Hotels? Too full of other guests. Vacation rentals? Too close to other people. A private island? Just right. Monmouth, Maine A classic A-frame house, hammock, rope swing, and canoe all await you on this private island on Maine’s Annabessacook Lake – for as low as $150 per night. The price includes a private ferry ride to and from the island for all guests and their luggage. Guests can spend the day walking the island’s 14 acres of trails, swimming, and kayaking, and then cook dinner in the fully-equipped kitchen or on a campfire under the stars. Juggler Lake, Minnesota This cheap private island on Juggler Lake is a budget hiker’s paradise, with 18 acres of lush forest to explore, as well as wild strawberries, ginger, and morels to forage for. Only about an hour and a half from Fargo, the island offers a relaxing nature-focused getaway for anyone looking for some peace and quiet. The A-frame cabin sleeps up to 10 people in three bedrooms and has all the amenities – including three patios, floating diving dock, and a fully-equipped kitchen. A boat is available for rent for just $200, and the private island itself costs only $375 per night. Hilton Head, South Carolina When you rent the Private Islands of Old House Cay, you get not just one private island but three – all for the low price of $536 a night. This lowcountry group of islands is just 10 minutes from Hilton Head, but feels like a whole world away. The main island included with the rental comes with an off-the-grid, modern home that’s equipped with all the creature comforts you’ll need for a relaxing getaway. A tour boat passing between islands at Thousand Islands National Park © Getty Images / iStockphoto Thousand Islands, New York For a cheap private island getaway in the Thousand Islands, rent Quadkin Island. The island’s spacious five-bedroom house can be yours (along with up to 11 of your friends) for as low as $471 per night – spectacular sunsets, swimming, and boating included. Hinesburg, Vermont Named Dogatraz Island, this one-acre getaway is perfect for pets and their owners. Set on Lake Iroquois, this Vermont escape offers swimming, fishing, bird-watching, and incredible sunsets. The two-bedroom house has all the amenities (including potable water, which isn’t always a guarantee on an island). A cozy outdoor seating area, fire pit, and long dock complete this outdoorsy rental. This cheap private island can host four people (and any number of dogs) for a mere $379 per night – dog treats not included, but kayaks and canoes are. Republic Island, Michigan For as little as $106 per night, Republic Island on Michigan’s Michigamme River can be rented to groups of four or less. The private island hosts a three-bedroom cedar log cabin that was built in the 1800s, and is surrounded by two-acres of densely wooded land. A boat is included with the rental to close the 300ft gap to the shoreline. Bremen, Maine This log cabin nestled on a private island in Maine can be rented for just $150 a night by groups of six or less. The gorgeously designed house features a fieldstone fireplace, cathedral ceiling, and a screened-in porch. The island is a short row away from mainland Damariscotta, and there are three kayaks and life jackets available for guests to use to explore the surrounding waters. Explore miles of pristine shoreline in Minnesota © GeorgeBurba / Getty Images Lake of the Woods, Minnesota Blackbird Island, on Minnesota’s Lake of the Woods, is just one mile from Canadian waters and provides the perfect base for exploring the 65,000 miles of pristine shoreline nearby. The private island’s charming cabin sleeps up to eight, and rental prices start at just $143 per night. Poulsbo, Washington From the shores of Poulsbo, Washington, guests are ferried over to their private paradise on Island Lake via an electric raft (a service that’s included in the $304/night rate). The island’s main house sleeps up to eight people, and for stays of four nights or longer, a second cabin will be made available for the group’s use so they can spread out even more. Gloucester, Rhode Island The large cabin on this private island comfortably sleeps 11 people, so a big group might pay just $31 per person per night – a true bargain considering the beautiful sandy beaches, rowboat, beach chairs, and picnic table that come along with the rental. The island is kept natural and wild, so there’s no running water or electricity, but there are solar lights, a wood-burning stove, firepit, and gas grill. Douglas, Massachusetts Forget camping – a private island in Douglas State Forest can be rented for almost the same price as a campground spot. Dodd Island sleeps eight people, bringing the cost down to $34 per person per night. The 7-acre cheap private island is perched on Whitins Reservoir, a warm and shallow lake with visibility down to 40ft, making it a paradise for snorkelers and divers. Lake Winnipesaukee, New Hampshire © DenisTangneyJr / Getty Images Lake Winnipesaukee, New Hampshire Foley Island is a private island surrounded by the beautiful waters of Lake Winnipesaukee. A secluded swimming area and over-water sundeck make this a true island paradise, and it can all be rented by up to 12 people for just $386 per night. Sands Island, North Carolina Sands Island rents for $325 per night and gives groups of up to four 32-acres of undeveloped land to explore. The private island’s two-bedroom cottage is the only building on the entire island and was built from locally milled pine. It uses solar power to seamlessly blend into the surrounding environment. Eagle Island, Georgia A 1500-sq-ft house with wrap-around screened porch, hot tub, and wood-burning fireplace can be yours for as little as $475 per night on Eagle Island, which includes access to the entire private island. Boat rentals, fishing tours, and eco-adventures are also available to book at an extra cost. Swansboro, North Carolina This famous private island in Swansboro, North Carolina, has appeared on the Island Hunters television show. If you missed the episode, the island has a small cabin that sleeps up to four people. Surrounded by white sandy beaches, the island is great for relaxing, but not too far from civilization (you can kayak right up to nearby bars and restaurants with dock entry). Rates for this ultra-cheap private island start at $101 per night. This article originally ran on our sister site, Lonely Planet.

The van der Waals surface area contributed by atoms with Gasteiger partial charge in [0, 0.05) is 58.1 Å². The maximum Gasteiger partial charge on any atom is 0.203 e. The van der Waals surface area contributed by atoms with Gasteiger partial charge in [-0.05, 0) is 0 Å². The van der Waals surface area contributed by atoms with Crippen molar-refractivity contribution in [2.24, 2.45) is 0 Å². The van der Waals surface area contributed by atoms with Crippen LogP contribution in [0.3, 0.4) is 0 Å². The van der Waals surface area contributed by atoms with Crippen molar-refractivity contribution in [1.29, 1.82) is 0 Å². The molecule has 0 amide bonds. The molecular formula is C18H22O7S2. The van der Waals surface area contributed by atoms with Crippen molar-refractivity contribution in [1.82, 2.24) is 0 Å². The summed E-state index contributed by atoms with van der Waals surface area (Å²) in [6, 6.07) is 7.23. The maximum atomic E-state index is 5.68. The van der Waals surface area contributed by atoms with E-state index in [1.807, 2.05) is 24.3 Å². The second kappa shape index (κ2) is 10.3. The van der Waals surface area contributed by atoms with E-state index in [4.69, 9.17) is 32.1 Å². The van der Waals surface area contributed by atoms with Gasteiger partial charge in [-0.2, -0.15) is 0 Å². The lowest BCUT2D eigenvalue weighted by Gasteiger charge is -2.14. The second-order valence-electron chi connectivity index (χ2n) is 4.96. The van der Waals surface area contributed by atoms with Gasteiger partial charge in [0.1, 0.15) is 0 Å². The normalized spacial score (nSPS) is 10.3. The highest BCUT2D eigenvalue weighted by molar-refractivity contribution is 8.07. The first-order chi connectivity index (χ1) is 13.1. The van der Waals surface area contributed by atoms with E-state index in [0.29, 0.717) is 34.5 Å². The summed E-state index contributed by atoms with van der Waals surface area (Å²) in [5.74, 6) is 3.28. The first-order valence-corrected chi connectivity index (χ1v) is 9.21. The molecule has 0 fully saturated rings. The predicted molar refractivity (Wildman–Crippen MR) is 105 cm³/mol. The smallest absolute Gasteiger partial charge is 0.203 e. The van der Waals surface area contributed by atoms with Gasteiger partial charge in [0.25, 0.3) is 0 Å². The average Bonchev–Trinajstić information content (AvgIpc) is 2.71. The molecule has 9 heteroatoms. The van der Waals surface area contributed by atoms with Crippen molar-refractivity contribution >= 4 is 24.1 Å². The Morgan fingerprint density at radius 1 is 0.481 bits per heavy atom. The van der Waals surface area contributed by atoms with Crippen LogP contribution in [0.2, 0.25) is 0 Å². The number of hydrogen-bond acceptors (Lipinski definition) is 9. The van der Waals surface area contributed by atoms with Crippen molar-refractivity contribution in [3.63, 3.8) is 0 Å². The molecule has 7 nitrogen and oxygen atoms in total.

The Budget Travel Guide to Vermont